Rouages : Camille Tedesco "Linking people and tools".
Camille Tedesco is in charge of training and research support at the Service Commun de Documentation (SCD). At the BU de Richter, but a world away from the classic image of the librarian, she takes us on a tour of her duties as part of the Rouages video series produced by the University of Montpellier.
" Students and lecturers still have a rather old-fashioned image of university libraries, and are not necessarily aware of all the services we can offer them ", Camille Tedesco observes, without fatalism. It was in 2020 that the young training and research support officer left Paris to join the UM's common documentation service team, "with the chance to work in the particularly pleasant setting of the BU Richter while covering all sites and disciplines ".
"That these training courses are useful to them
"I know it sounds naive, but I really like the idea of coming to work every morning to be of service, to support people in their search for solutions," continues Camille, whose work revolves around two main missions, starting with training. " I train students in law, economics, management and political science at bachelor's, master's and doctorate levels. On the training menu are classic items such as documentary research " using the various resources made available to them by the University, but also everything they can find in open access ", explains the trainer. The management of bibliographic references using the Zotero tool also remains very much in demand by students and lecturers alike.
Alongside these fairly standard training courses, the SCD is also considering more innovative proposals for the 2022-2023 year, such as training on fakes news, literature review, information skills or bi-monthly workshops on monitoring or digital identity. " Our aim is for these courses to be useful in their university and even professional careers, and to help them succeed as students. And as we can see, when a student is happy with what he or she has learned, they tell other students or teachers, who in turn come to us for help."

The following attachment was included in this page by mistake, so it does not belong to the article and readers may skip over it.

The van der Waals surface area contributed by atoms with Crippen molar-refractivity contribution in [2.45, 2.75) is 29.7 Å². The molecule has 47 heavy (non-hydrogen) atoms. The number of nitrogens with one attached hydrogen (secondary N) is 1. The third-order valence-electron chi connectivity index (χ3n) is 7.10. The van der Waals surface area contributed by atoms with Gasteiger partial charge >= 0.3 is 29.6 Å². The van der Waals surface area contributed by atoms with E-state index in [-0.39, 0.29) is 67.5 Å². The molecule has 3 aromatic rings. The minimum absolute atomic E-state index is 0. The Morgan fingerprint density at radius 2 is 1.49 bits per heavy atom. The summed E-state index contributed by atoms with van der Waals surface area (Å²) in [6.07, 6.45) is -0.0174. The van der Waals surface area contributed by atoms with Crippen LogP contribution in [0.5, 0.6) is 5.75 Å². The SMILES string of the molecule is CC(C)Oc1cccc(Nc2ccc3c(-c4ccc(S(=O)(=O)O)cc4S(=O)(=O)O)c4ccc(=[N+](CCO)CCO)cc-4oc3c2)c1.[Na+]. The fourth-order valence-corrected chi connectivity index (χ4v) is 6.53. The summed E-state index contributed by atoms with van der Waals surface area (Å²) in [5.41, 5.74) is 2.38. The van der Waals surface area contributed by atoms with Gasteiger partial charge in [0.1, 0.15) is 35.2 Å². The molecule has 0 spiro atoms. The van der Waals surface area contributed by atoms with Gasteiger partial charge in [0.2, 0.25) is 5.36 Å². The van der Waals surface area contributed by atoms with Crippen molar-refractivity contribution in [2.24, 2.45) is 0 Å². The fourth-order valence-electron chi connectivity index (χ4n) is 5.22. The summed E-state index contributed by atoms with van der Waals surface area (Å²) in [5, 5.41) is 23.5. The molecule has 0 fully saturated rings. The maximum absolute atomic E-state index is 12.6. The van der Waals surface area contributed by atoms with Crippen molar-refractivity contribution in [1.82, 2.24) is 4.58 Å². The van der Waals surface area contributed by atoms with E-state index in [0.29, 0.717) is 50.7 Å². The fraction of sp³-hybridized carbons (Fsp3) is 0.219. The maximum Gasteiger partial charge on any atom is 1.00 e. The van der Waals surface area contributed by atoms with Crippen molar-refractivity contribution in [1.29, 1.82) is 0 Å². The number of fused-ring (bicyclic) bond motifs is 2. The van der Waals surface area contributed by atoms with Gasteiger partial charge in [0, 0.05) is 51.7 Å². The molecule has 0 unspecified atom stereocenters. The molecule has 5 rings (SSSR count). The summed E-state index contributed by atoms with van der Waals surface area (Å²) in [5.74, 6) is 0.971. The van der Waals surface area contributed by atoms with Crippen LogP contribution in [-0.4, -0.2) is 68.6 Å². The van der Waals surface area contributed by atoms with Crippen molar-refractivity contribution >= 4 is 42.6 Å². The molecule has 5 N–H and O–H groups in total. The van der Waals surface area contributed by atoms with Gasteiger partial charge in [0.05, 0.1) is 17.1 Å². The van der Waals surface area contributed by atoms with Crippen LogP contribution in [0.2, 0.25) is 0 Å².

Changing hats! Camille Tedesco explains: "In concrete terms, I help researchers to manage the data they produce as part of their research projects. This mission is divided into two poles: a publication pole focusing onopen access , which was set up at the UM in 2017, and a more specific pole focusing on research data, open data in other words, which we've been working on since 2020." A rapidly evolving field undergoing national and international structuring, and one in which researchers often need to be listened to and guided.
" My job is to find the right tools and practices for each researcher, discipline or doctoral student, the ones that are best suited to their needs, discipline and research project in particular. We act as a link between them and the resources/tools. Camille Tedesco has no ready-made answers to these questions, but instead provides support, guidance and, where necessary, referrals to other services, in order to offer a fully customized solution. Here again, monitoring and updating are essential to keep abreast of the latest national, European and international policies, as well as the full range of services offered at the University.
"A little spark
These missions are in line with current needs, but still struggle to make themselves known to the public concerned, despite the efforts made by the shared documentation service: " We are present when there are major milestones, in collaboration with other university departments. For example, we contact all new ANR research project applicants, and we offer bi-monthly themed webinars that we broadcast in conjunction with the DRED and DIPA. But the best is still word of mouth, which is all the more effective if students, teachers or researchers come away satisfied or even surprised by the training.
So Camille tracks down in the eyes of those she trains " the little spark, the look that lights up when they understand what I'm explaining to them and how useful it's going to be. I think that's one of the most satisfying moments in my job! And what about books? " I don't touch any books in my job ," concludes Camille Tedesco, illustrating the diversity of profiles and professions found in today's BUs.